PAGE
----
One way we can do this is by having a common base class for nodes with no children. But this does not compose well if we have multiple aspects we want to be able to mix together. For instance, our model might be composed of many “root” nodes (nodes with no parent), in which case the boilerplate for parent and indexInParent would have to be repeated everywhere in the same way. Some node types might be root nodes and at the same time have no children, and in this case which base class do we choose?

Contrary to class inheritance, protocols can be combined. So instead of creating a base class, let’s make this clever empty protocol, then accompany it with a protocol extension that implements the aspect of the Node protocol dealing with children:

protocol NoChildrenNode: Node {
}
extension NoChildrenNode {
    var count: Int {
        return 0
    }
    subscript (index: Int) -> Node {
        fatalError()
    }
    subscript (name: String) -> Node? {
        return nil
    }
    var childrenNames: [String] {
        return []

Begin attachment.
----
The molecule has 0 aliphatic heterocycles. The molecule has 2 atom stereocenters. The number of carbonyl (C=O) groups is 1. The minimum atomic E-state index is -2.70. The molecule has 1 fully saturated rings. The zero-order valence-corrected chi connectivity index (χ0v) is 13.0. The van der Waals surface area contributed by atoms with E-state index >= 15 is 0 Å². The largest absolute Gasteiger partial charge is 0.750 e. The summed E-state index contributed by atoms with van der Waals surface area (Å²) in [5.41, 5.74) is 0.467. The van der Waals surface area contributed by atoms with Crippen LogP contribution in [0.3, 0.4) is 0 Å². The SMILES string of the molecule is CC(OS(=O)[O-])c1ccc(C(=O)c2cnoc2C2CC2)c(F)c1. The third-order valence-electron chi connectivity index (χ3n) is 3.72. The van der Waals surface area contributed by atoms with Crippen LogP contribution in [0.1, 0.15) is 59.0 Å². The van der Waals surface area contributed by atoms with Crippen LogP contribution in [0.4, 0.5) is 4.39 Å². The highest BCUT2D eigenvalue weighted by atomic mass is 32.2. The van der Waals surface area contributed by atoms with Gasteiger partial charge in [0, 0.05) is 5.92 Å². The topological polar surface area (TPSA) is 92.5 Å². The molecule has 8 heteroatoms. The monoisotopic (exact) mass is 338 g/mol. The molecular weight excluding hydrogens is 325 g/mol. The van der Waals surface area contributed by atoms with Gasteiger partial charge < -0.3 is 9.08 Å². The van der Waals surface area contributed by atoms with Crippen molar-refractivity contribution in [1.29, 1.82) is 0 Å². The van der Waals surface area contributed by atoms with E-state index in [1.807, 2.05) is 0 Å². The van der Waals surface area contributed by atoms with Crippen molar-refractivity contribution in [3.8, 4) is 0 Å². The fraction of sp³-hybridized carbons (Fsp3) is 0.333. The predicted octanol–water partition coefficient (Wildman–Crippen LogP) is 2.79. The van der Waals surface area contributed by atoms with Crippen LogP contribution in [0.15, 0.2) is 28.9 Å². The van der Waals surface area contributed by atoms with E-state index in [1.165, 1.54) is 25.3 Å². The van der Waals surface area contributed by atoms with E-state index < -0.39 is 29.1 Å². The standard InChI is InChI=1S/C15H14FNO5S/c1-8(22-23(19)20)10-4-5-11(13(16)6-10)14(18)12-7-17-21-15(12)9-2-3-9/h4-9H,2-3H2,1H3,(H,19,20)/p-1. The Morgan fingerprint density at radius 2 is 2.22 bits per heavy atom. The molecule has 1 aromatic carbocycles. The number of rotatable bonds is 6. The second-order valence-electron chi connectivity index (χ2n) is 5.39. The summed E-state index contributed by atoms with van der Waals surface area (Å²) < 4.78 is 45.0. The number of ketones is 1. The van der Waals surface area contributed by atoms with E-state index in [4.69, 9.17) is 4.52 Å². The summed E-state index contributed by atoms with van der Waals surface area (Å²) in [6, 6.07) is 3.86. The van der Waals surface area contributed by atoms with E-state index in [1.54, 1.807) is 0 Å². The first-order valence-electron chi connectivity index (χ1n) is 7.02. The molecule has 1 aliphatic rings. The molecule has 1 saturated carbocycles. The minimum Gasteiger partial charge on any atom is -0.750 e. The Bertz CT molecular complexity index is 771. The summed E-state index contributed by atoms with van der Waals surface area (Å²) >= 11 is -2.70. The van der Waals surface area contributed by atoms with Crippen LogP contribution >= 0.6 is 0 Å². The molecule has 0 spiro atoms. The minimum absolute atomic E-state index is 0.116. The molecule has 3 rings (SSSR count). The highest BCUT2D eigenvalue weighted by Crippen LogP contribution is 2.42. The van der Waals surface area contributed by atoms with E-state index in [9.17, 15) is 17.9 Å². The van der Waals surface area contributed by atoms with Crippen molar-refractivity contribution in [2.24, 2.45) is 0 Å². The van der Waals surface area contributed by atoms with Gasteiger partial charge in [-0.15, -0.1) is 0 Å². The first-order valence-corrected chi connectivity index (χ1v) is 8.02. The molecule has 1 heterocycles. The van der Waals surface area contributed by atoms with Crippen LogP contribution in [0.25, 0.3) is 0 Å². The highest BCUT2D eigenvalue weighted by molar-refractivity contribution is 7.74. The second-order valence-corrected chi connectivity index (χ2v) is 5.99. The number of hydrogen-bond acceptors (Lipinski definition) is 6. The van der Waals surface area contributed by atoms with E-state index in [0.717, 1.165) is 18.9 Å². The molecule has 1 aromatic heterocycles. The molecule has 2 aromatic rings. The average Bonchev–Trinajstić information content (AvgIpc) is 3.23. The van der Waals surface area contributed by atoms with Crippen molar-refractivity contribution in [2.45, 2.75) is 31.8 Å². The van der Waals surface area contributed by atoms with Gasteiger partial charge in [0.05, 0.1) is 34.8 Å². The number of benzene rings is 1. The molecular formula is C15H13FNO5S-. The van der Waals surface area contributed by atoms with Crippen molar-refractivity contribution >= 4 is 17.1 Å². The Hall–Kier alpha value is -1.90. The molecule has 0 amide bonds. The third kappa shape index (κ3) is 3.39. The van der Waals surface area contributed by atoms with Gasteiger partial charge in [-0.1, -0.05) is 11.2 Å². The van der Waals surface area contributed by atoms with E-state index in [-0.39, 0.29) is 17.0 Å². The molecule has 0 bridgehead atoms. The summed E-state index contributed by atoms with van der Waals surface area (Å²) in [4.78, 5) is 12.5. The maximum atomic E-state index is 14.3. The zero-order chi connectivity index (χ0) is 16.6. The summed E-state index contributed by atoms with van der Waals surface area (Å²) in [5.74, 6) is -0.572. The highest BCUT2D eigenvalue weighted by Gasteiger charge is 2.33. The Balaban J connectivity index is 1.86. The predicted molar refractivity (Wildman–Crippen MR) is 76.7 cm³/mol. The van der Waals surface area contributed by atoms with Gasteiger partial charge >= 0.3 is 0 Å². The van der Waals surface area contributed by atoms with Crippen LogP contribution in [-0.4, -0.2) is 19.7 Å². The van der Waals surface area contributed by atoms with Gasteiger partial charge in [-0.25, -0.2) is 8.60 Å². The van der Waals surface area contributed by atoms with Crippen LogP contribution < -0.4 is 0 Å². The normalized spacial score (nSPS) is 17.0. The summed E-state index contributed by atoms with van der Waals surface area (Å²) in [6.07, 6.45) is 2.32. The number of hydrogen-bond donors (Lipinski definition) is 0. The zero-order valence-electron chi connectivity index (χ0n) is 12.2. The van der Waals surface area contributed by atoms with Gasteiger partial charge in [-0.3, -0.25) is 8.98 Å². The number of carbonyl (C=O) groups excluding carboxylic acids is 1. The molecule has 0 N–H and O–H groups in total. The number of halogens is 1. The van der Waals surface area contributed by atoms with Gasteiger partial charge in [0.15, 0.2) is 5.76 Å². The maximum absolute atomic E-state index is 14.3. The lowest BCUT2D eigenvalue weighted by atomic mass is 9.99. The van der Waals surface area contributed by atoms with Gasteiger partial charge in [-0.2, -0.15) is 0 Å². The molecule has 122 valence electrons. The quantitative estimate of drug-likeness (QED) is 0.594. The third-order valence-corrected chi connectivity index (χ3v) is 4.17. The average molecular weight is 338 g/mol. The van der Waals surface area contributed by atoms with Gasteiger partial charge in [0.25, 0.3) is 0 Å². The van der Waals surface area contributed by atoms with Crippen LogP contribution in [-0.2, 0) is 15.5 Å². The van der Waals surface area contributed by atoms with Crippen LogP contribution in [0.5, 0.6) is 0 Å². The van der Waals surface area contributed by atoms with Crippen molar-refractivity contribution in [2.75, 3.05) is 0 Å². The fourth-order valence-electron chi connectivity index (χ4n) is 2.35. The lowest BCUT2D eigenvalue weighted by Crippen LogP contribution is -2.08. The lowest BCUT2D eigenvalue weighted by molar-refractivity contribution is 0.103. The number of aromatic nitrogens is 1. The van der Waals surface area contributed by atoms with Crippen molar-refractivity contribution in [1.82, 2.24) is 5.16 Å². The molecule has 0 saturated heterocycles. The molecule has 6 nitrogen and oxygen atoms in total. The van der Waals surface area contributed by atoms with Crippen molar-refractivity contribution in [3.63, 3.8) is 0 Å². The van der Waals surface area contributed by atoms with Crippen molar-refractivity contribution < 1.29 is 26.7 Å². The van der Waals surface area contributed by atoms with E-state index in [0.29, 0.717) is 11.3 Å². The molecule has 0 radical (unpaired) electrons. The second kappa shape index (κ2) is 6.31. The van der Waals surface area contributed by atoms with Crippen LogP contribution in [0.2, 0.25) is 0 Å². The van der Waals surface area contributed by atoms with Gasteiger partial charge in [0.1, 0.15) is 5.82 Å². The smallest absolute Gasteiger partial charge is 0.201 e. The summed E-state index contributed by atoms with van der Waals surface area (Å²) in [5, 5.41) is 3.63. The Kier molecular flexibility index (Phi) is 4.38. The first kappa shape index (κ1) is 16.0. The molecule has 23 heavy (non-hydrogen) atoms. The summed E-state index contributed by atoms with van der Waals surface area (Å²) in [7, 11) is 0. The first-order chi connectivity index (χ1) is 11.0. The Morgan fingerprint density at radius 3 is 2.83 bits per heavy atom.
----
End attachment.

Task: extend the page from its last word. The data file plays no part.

}
    func indexForName(name: String) -> Int? {
        return nil
    }
    func insert(node: Node, atIndex index: Int) throws {
        throw NodeError.UnsupportedContent
    }
    func removeAtIndex(index: Int) throws {
        fatalError()
    }
}

Now we can remove the boilerplate from ImageNode, we just have to add the conformance to the NoChildrenNode protocol:

class ImageNode2: Node, NoChildrenNode {
    // Basic node implementation
    weak var parent: Node? = nil
    var indexInParent: Int? {
        return parent?.indexForName(name)
    }
    var name: String = ""
}

And this can be freely combined with other protocols to implement other aspects of our node. Note how the sole reason we have the NoChildrenNode protocol is to mix its protocol extension into ImageNode2? That’s why I call this protocol a mixin.

Let’s continue by implementing the root node aspect mentioned earlier:

protocol RootNode: Node {
}
extension RootNode {
    var parent: Node? {
        return nil
    }
    var indexInParent: Int? {
        return nil
    }
}

Our root node class that also has no children now becomes very straightforward to implement:

class RootImageNode: Node, RootNode, NoChildrenNode {
    // Basic node implementation
    var name: String = ""
}

All this is very interesting, but protocols can’t create stored properties. That limits the usefullness if we can’t store any state. Is there way to work around this? Sort of: just require a variable in the protocol and make use of it.

protocol NodeWithChildren: Node {
    var children: [Node] { get set }
}
extension NodeWithChildren {
    var count: Int {
        return children.count
    }
    subscript (index: Int) -> Node {
        return children[index]
    }
    subscript (name: String) -> Node? {
        guard let index = indexForName(name) else { return nil }